Posted in drug screening, drug testing
A federal court in Maryland ruled recently that the state’s drug and alcohol testing statute prohibits private employers from conducting breath alcohol tests on its employees.
As employees of Vector Security, Inc., Wendell Whye and William Trout underwent periodic, random breath alcohol testing, pursuant to the Company’s substance abuse policy. The tests, which were administered by third-party testing provider Concentra Health Services, Inc., required Plaintiffs “breathe deeply for several minutes [into a breath testing device] so as to produce alveolar or ‘deep lung’ breath for chemical analysis.” The breath samples were not preserved and, in the event of a positive test result, could not be later retested for accuracy.
While neither employee tested positive for alcohol, nor did Vector ever take disciplinary action against them based on test results, Whye and Trout filed suit against Concentra on behalf of themselves and others similarly situated, alleging the breath alcohol tests were illegal under Maryland law. Conceding that Maryland’s testing statute does not provide a private right of action, the Plaintiffs alleged common law claims for invasion of privacy and fraud.
Full Story: Federal court holds breath testing for alcohol is illegal in Maryland
Posted in drug screening, drug testing, drug testing policy
When it comes to the safety of your workplace and the employees that work with you, it’s vital to have a drug testing program in place. Judging by the fact that there are 23.9 million Americans that currently use drugs, there’s simply no room for risk.
If you’re considering starting a drug testing program at your workplace, you should be aware of the fact that there are a few key mistakes that many employers make.
Fundamentally, you must follow certain guidelines to ensure that everything is done legally. And with that in mind, here are three key mistakes to avoid:
Mistake #1 – Not having a formal policy
Many employers want to implement drug testing, but they fail to ensure that they have a written policy in effect that is in compliance with state laws and regulations. There are many laws and regulations that have been put into effect by local, state and federal government, so have your policy written and double checked to ensure compliance.
Mistake #2 – Not having a DER
You should have a trained designated employer representative, or DER, to administer your drug testing program. Or a professional screening service. Many times, employers jump the gun and start drug testing without first considering the fact that they need to train and authorize a specified employee to handle the drug testing program.
By mandating a training course for your designated employer representative and talking with a screening firm, you can avoid any issues that may arise.
Mistake #3 – Forgetting about confidentiality
Drug testing requires a certain level of confidentiality, and employers need to ensure never to breach this confidentiality for any reason. It would be a lawsuit waiting to happen.
If an employee fails a drug test, it’s not information that can be shared with everyone in the workplace. There are confidentiality laws and regulations in effect for a reason, and employers must follow them.
As you can see, there are various mistakes that can occur with a drug testing program, especially if your company has never required drug testing in the past. Don’t just jump straight into it without first being aware of all of the laws and regulations.
The best way to make sure you stay on track? Get in touch with a professional screening company. The experience, credibility and knowledge that they can bring to the table will ensure you avoid any mistakes, or worse – a lawsuit. Contact us today for more information.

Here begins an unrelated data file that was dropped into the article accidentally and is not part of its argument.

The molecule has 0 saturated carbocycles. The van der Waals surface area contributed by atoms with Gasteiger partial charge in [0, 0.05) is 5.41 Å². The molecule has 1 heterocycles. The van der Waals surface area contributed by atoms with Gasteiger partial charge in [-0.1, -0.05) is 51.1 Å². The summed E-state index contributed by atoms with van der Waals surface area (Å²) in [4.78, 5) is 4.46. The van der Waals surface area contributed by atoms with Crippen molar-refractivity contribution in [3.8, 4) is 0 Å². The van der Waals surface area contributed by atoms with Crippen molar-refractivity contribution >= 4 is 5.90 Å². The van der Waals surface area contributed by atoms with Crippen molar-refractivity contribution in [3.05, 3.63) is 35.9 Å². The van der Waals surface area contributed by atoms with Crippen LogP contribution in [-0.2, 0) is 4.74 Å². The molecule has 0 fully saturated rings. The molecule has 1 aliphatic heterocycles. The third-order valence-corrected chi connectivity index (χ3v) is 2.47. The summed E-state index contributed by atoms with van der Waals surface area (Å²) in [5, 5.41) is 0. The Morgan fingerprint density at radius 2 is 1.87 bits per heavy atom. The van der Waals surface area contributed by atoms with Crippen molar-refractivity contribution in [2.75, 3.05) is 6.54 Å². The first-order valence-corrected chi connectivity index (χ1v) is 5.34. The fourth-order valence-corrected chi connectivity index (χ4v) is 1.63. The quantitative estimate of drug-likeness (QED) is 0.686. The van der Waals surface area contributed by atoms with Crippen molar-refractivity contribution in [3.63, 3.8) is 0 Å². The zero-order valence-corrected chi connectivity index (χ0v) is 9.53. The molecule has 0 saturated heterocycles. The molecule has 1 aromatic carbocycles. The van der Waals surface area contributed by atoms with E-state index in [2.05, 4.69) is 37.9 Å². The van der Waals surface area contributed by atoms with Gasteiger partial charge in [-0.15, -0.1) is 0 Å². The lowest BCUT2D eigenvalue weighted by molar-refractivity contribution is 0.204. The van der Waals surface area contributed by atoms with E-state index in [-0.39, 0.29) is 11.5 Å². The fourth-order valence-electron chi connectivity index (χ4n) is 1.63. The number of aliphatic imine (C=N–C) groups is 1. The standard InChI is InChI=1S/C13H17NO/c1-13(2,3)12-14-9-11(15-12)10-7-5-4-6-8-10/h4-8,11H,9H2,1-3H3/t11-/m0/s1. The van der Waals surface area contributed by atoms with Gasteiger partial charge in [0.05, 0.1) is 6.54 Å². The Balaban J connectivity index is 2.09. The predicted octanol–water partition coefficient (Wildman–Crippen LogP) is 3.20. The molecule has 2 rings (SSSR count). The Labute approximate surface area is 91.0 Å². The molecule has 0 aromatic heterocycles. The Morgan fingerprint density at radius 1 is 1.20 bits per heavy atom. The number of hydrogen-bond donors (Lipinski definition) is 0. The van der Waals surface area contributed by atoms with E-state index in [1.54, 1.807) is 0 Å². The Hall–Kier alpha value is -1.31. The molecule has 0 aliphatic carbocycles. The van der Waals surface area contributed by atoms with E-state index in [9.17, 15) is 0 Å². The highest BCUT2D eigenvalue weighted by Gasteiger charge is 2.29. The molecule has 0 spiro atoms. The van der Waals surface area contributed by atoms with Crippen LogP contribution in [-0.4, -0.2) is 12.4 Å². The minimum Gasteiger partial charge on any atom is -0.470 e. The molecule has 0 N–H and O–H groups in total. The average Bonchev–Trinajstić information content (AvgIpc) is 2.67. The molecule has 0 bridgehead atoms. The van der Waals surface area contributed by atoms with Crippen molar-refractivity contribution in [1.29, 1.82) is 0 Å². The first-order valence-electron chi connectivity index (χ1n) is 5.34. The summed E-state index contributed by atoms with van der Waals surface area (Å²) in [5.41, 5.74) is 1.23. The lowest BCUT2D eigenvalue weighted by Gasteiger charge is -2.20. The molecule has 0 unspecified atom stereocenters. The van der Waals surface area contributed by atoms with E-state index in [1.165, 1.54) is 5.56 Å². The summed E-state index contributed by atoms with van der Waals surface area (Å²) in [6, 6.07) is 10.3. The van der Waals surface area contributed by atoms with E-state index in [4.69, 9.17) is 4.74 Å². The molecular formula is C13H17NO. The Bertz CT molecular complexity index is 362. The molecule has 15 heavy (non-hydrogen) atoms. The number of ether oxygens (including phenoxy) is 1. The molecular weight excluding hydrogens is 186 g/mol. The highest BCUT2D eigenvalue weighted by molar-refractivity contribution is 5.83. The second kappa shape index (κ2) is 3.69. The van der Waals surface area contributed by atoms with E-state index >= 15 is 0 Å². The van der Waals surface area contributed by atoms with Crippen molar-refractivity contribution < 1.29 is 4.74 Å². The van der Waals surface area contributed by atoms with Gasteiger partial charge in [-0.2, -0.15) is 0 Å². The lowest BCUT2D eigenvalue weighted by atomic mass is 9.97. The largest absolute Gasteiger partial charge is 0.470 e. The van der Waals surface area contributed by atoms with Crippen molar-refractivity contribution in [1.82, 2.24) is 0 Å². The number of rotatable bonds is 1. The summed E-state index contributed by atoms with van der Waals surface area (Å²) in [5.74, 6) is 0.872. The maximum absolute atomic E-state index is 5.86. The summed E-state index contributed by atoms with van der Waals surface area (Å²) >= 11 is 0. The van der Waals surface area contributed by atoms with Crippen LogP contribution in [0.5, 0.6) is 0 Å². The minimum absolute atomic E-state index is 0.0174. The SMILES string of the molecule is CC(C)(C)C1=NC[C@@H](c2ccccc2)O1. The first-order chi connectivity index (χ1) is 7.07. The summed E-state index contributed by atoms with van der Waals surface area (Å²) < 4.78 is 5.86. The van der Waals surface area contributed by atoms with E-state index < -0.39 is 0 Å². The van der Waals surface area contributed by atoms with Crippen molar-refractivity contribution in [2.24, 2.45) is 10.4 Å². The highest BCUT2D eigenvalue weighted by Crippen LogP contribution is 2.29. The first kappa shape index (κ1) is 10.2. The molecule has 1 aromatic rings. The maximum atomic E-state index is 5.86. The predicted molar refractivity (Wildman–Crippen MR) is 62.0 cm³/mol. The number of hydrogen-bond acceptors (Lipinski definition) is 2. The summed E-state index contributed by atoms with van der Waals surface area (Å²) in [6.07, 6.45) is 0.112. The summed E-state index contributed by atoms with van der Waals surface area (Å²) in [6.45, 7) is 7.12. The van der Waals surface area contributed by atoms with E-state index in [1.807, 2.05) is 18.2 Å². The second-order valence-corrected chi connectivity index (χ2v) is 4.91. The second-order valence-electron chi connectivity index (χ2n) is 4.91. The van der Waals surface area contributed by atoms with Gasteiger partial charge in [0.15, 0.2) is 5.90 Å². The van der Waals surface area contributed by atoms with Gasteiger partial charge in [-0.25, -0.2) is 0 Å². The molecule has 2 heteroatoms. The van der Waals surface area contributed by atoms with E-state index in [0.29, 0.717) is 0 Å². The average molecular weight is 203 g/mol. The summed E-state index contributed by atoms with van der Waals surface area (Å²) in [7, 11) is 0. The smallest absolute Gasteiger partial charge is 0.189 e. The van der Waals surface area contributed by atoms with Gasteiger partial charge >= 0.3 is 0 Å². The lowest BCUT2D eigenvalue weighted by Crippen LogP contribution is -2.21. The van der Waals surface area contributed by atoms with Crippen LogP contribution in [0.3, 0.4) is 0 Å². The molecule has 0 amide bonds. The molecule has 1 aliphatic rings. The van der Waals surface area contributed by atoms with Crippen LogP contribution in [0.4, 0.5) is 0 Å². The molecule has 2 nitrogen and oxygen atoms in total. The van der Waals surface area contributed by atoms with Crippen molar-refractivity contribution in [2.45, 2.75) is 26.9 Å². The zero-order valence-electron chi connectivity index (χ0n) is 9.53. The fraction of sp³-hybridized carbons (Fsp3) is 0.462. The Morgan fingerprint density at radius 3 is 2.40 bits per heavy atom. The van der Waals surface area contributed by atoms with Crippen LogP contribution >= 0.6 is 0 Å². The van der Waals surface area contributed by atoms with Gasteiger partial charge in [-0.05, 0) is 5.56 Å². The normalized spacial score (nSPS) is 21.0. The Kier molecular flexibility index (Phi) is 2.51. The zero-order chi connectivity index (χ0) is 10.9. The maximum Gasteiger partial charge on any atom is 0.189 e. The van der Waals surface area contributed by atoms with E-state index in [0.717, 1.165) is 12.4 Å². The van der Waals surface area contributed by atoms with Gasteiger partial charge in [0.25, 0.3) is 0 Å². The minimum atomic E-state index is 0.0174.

Posted in drug screening, drug testing, employee drug screening
There are various different types of drug testing options and services available, but the 9-panel drug test is one of the more comprehensive and well known options. When conducting a drug test, some of the other tests that will only check for a few different types of drugs, and – of course – you want to be as thorough as possible.
With the newest reports showing that 23.9 million Americans use drugs, there is clearly a growing need for drug testing – and that’s where we can help.
How the 9-panel drug test works
Most 9-panel drug tests are urine analysis kits that let you see whether someone has drugs in their system or not. A urinalysis is one of the best ways to conduct a drug screen, because it’s usually very accurate. Some of the other testing methods, such as the cheek swab, are simply not as reliable
Additionally, most of the drug urinalysis tests will have simple, easy to read results and you can also send them off to a laboratory for further analysis.
Types of drugs tested
A 9-panel drug test tests for the following types of drugs:
These are all common types of drugs that are abused regularly.
Why consider a 9-panel drug test on your employees?
There are a variety of reasons that you should consider requesting employees at your workplace participate in a 9-panel drug test. First and foremost, you will find that people abuse a wide range of drugs. While marijuana is one of the most commonly abused drugs in the US, that doesn’t mean that you shouldn’t test for other drugs. When it comes down to it, this test really covers all of your bases.
And as mentioned previously, drug use is currently a huge issue in America, and no employer should risk the consequences of making a bad hire.
If you’re looking for further assistance or have any questions, contact us today. We can help you with all of your drug testing needs. Our turnaround times are among the best in the industry, and we offer competitive prices that will meet your budgeting needs.
Posted in drug screening, drug test
The latest edition of the National Survey on Drug Use and Health was released last month, and provides a valuable insight into how prominent and consequential drug use in American workplaces may be. This annual report provides a comprehensive look at the current state of substance abuse by surveying approximately 70,000 people throughout the country.